Re: Why is troubleshooting Linux so hard?
On Fri, 19 Nov 2010 11:18:09 -0500, Borden Rhodes wrote:
> Can I get a second on Teddy's opinion? I tend to believe that I just
> share the Linux experience, and if I can get something useful done
> whilst the computer is willing, so much the better. Is this the truth
> about open source software? Maybe I am in the wrong distribution and
> I'm wasting the list's time.
Or maybe you are not interested in getting your problems solved.
There is no much room for your point. It is no difficult to see for
anyone who has been (and still is) working with windows systems (that's
me) a big difference for troubleshooting problems in both, linux an
windows. I mean debugging "real" problems. Windows logs tell nothing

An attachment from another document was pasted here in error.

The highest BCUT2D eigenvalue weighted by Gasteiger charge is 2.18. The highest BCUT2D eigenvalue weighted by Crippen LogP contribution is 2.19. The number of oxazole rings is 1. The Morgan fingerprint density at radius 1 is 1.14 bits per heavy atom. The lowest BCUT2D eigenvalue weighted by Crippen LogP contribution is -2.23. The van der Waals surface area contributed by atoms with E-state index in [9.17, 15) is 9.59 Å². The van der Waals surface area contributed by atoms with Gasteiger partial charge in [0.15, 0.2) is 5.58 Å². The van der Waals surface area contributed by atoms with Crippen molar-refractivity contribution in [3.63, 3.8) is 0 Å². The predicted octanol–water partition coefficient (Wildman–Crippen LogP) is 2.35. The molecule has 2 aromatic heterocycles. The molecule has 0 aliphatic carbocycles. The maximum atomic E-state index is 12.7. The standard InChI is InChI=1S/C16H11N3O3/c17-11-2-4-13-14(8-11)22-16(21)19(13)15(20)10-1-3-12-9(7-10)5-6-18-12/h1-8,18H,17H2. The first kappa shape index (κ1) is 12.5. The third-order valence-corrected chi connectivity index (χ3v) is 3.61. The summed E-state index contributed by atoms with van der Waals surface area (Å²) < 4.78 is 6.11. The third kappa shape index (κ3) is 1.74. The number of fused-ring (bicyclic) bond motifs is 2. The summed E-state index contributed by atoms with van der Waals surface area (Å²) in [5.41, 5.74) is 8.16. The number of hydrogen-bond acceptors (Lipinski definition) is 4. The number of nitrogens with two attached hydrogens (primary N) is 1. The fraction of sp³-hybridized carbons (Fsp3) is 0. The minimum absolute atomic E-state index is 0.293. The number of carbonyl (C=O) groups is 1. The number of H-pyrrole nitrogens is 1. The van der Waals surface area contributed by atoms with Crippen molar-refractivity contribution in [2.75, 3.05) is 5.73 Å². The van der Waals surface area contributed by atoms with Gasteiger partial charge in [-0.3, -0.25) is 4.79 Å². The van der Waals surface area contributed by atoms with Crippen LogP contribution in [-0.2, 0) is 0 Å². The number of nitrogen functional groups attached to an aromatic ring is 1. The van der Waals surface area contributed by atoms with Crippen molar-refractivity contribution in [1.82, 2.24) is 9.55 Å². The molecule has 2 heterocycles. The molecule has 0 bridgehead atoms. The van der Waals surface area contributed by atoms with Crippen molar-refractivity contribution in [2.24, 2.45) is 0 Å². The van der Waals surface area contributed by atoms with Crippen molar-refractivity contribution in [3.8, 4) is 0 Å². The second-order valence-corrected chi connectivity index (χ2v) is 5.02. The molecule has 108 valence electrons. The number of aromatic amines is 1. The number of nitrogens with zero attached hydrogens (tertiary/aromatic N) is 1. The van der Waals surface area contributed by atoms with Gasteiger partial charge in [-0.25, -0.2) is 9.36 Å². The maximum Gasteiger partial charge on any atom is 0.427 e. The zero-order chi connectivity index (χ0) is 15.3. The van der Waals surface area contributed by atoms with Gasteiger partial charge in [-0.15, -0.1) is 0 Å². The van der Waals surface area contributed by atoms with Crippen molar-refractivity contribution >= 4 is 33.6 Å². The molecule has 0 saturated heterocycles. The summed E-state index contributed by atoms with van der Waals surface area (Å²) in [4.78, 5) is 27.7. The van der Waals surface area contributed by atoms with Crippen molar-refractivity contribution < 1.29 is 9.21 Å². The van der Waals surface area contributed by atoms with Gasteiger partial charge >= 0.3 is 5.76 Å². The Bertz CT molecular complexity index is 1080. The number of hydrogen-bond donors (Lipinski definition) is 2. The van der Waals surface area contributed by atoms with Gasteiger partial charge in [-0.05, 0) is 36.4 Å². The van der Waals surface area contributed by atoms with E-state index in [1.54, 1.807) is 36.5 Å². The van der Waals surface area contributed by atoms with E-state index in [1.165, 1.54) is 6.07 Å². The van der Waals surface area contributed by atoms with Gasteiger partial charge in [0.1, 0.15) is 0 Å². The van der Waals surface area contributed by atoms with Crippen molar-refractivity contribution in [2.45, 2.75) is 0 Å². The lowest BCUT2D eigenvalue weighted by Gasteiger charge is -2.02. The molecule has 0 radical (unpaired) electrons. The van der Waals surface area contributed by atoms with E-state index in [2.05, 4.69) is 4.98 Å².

about the nature of the error and applications are not usually very
> What's important to emphasise here is that I'm not an idiot.
And nobody tell that.
> Camaleón, I can tell the difference between a hardware problem and a
> software problem. I fix computers for profit so I know how to
> troubleshoot problems when I have a clear set of symptoms which I can
> isolate and test. Yes, I test my hard drive and RAM so, by the process
> of elimination, the problem *is* the software.
Congrats. For me is very difficult to provide an accurate diagnosis when
hardware problems arise because no logs are being written and you have to
make use of your crystal-ball (if available) and/or your previous
experience. Neither for a newbie nor skilled user is an easy task. You
can get your bdd to crash just for using a ram module not recommended by
the manufacturer of the board or by mixing between two different brands.
And you neither get a memtest warning nor a single line advising you
about this. And this can happen in any OS.
You seem to have concluded that yours is a software problem. Good. I'm
still waiting for a detailed explanation about it, because you want to
solve the issue, right? >:-)